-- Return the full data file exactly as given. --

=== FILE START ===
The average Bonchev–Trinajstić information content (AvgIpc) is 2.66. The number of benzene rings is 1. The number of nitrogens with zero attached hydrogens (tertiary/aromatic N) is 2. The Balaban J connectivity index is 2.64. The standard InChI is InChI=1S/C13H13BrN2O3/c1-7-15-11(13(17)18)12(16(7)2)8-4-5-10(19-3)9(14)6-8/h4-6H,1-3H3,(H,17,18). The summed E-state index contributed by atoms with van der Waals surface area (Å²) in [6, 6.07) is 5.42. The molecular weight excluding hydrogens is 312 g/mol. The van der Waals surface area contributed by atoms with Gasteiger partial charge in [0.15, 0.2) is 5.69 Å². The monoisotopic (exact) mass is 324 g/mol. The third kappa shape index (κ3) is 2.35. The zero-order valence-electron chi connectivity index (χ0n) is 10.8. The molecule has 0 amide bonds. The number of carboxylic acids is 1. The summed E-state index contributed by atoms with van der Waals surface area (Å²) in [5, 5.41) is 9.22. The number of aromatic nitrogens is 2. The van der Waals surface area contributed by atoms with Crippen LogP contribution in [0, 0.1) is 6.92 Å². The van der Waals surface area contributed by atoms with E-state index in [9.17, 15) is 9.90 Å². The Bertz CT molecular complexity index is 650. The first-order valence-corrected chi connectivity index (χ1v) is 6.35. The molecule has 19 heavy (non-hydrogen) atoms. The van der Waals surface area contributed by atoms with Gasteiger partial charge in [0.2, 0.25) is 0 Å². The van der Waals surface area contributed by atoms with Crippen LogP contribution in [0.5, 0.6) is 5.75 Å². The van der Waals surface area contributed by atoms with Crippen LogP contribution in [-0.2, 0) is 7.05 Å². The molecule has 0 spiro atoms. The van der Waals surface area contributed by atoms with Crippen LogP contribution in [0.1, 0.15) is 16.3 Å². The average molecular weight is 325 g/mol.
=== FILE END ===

The average Bonchev–Trinajstić information content (AvgIpc) is 2.66. The number of benzene rings is 1. The number of nitrogens with zero attached hydrogens (tertiary/aromatic N) is 2. The Balaban J connectivity index is 2.64. The standard InChI is InChI=1S/C13H13BrN2O3/c1-7-15-11(13(17)18)12(16(7)2)8-4-5-10(19-3)9(14)6-8/h4-6H,1-3H3,(H,17,18). The summed E-state index contributed by atoms with van der Waals surface area (Å²) in [6, 6.07) is 5.42. The molecular weight excluding hydrogens is 312 g/mol. The van der Waals surface area contributed by atoms with Gasteiger partial charge in [0.15, 0.2) is 5.69 Å². The monoisotopic (exact) mass is 324 g/mol. The third kappa shape index (κ3) is 2.35. The zero-order valence-electron chi connectivity index (χ0n) is 10.8. The molecule has 0 amide bonds. The number of carboxylic acids is 1. The summed E-state index contributed by atoms with van der Waals surface area (Å²) in [5, 5.41) is 9.22. The number of aromatic nitrogens is 2. The van der Waals surface area contributed by atoms with Crippen LogP contribution in [0, 0.1) is 6.92 Å². The van der Waals surface area contributed by atoms with E-state index in [9.17, 15) is 9.90 Å². The Bertz CT molecular complexity index is 650. The first-order valence-corrected chi connectivity index (χ1v) is 6.35. The molecule has 19 heavy (non-hydrogen) atoms. The van der Waals surface area contributed by atoms with Gasteiger partial charge in [0.2, 0.25) is 0 Å². The van der Waals surface area contributed by atoms with Crippen LogP contribution in [0.5, 0.6) is 5.75 Å². The van der Waals surface area contributed by atoms with Crippen LogP contribution in [-0.2, 0) is 7.05 Å². The molecule has 0 spiro atoms. The van der Waals surface area contributed by atoms with Crippen LogP contribution in [0.1, 0.15) is 16.3 Å². The average molecular weight is 325 g/mol.